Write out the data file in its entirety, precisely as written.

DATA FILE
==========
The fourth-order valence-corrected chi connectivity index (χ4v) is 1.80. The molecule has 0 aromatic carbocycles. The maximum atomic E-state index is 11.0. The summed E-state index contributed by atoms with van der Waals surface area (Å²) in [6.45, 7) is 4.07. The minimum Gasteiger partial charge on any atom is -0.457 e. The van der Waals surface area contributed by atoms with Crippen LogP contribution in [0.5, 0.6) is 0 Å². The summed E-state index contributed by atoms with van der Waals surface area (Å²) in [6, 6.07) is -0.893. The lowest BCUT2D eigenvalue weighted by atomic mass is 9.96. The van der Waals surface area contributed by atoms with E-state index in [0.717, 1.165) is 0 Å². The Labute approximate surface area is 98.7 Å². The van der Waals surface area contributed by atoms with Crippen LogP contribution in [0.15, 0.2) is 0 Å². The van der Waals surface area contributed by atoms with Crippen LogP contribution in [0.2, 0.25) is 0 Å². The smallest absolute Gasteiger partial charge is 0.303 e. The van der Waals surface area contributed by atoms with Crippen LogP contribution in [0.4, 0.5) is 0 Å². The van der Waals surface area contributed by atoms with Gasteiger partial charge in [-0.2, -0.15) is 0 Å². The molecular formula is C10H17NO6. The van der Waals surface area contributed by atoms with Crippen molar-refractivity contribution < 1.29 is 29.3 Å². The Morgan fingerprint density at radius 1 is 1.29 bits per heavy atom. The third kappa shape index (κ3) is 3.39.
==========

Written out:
The fourth-order valence-corrected chi connectivity index (χ4v) is 1.80. The molecule has 0 aromatic carbocycles. The maximum atomic E-state index is 11.0. The summed E-state index contributed by atoms with van der Waals surface area (Å²) in [6.45, 7) is 4.07. The minimum Gasteiger partial charge on any atom is -0.457 e. The van der Waals surface area contributed by atoms with Crippen LogP contribution in [0.5, 0.6) is 0 Å². The summed E-state index contributed by atoms with van der Waals surface area (Å²) in [6, 6.07) is -0.893. The lowest BCUT2D eigenvalue weighted by atomic mass is 9.96. The van der Waals surface area contributed by atoms with E-state index in [0.717, 1.165) is 0 Å². The Labute approximate surface area is 98.7 Å². The van der Waals surface area contributed by atoms with Crippen LogP contribution in [0.15, 0.2) is 0 Å². The van der Waals surface area contributed by atoms with Crippen LogP contribution in [0.2, 0.25) is 0 Å². The smallest absolute Gasteiger partial charge is 0.303 e. The van der Waals surface area contributed by atoms with Crippen LogP contribution in [0.4, 0.5) is 0 Å². The van der Waals surface area contributed by atoms with Gasteiger partial charge in [-0.2, -0.15) is 0 Å². The molecular formula is C10H17NO6. The van der Waals surface area contributed by atoms with Crippen molar-refractivity contribution < 1.29 is 29.3 Å². The Morgan fingerprint density at radius 1 is 1.29 bits per heavy atom. The third kappa shape index (κ3) is 3.39.